Hynd History, Family Crest & Coats of Arms
The ancient Norman culture that was established in England after the Conquest of 1066 produced the name of Hynd. It was given to a person who was gentle or timid. The name Hynd is derived from the Old English word hind, which refers to a female deer. 
Early Origins of the Hynd family
The surname Hynd was first found in Essex, where Cristiana Henry Hynde was listed in the Assize Rolls for 1285, and again in the Subsidy Rolls for Staffordshire in 1332. 
Early History of the Hynd family
This web page shows only a small excerpt of our Hynd research. Another 88 words (6 lines of text) covering the years 1557, 1569, 1629, 1569, 1586, 1550, 1606, 1652, 1648, 1649, 1651, 1652 and are included under the topic Early Hynd History in all our PDF Extended History products and printed products wherever possible.
Hynd Spelling Variations
Multitudes of spelling variations are a hallmark of Anglo Norman names. Most of these names evolved in the 11th and 12th century, in the time after the Normans introduced their own Norman French language into a country where Old and Middle English had no spelling rules and the languages of the court were French and Latin. To make matters worse, medieval scribes spelled words according to sound, so names frequently appeared differently in the various documents in which they were recorded. The name was spelled Hind, Hinde, Hynd, Hynde, Hynds, Hinds and others.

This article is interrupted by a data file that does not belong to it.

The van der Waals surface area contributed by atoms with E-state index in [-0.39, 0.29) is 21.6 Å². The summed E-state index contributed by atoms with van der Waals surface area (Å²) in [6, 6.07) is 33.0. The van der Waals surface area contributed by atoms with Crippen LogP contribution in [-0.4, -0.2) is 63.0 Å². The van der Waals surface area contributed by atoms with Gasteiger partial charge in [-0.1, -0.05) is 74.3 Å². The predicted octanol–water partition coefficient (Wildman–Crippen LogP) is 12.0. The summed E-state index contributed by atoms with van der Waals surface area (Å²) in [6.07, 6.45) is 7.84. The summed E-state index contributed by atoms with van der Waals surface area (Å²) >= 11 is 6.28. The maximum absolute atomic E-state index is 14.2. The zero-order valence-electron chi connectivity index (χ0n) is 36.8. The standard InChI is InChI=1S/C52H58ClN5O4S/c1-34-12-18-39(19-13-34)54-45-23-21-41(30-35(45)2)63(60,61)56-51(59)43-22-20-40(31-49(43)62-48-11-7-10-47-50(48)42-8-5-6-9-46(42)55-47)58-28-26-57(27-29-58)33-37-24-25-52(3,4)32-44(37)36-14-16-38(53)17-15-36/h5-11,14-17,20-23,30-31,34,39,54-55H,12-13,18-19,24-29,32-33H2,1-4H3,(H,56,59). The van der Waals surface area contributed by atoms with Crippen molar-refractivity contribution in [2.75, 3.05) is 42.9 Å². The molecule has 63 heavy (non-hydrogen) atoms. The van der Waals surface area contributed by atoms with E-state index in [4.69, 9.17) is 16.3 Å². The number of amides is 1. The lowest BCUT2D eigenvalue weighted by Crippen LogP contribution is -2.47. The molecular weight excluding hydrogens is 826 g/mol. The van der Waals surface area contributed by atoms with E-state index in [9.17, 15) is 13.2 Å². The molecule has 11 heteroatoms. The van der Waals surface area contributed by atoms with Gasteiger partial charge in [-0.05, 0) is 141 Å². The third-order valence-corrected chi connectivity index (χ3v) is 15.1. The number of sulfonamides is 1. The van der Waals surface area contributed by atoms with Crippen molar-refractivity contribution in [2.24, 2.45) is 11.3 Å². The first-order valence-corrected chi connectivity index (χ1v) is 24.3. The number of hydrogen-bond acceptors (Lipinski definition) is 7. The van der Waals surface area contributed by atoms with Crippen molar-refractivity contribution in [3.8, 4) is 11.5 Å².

Early Notables of the Hynd family (pre 1700)
Outstanding amongst the family at this time was William Hinde (1569?-1629), English Puritan divine, born at Kendal, Westmoreland, about 1569, entered Queen's College, Oxford, in Michaelmas term 1586 as a servitor, but was elected successively tabarder and perpetual fellow. 
Sir John Hynde (d. 1550), was an early English judge, of a family settled at Madingley in Cambridgeshire, and was educated at Cambridge. 
John Hynde (fl. 1606), was an English romancer, probably grandson of Sir John Hynde, the judge [q. v.] 
On the infamous side, James Hind (d. 1652), was an English highwayman, son of a saddler of Chipping Norton, Oxfordshire and...
Another 221 words (16 lines of text) are included under the topic Early Hynd Notables in all our PDF Extended History products and printed products wherever possible.
Migration of the Hynd family to Ireland
Some of the Hynd family moved to Ireland, but this topic is not covered in this excerpt.
Another 57 words (4 lines of text) about their life in Ireland is included in all our PDF Extended History products and printed products wherever possible.
| Hynd migration to the United States ||+|
Because of this political and religious unrest within English society, many people decided to immigrate to the colonies. Families left for Ireland, North America, and Australia in enormous numbers, traveling at high cost in extremely inhospitable conditions. The New World in particular was a desirable destination, but the long voyage caused many to arrive sick and starving. Those who made it, though, were welcomed by opportunities far greater than they had known at home in England. Many of these families went on to make important contributions to the emerging nations of Canada and the United States. Analysis of immigration records indicates that some of the first North American immigrants bore the name Hynd or a variant listed above:
Hynd Settlers in United States in the 17th Century
- Edward Hynd, who landed in Maryland in 1665 
Hynd Settlers in United States in the 19th Century
- Margaret Hynd, who landed in Virginia in 1847 
| Hynd migration to New Zealand ||+|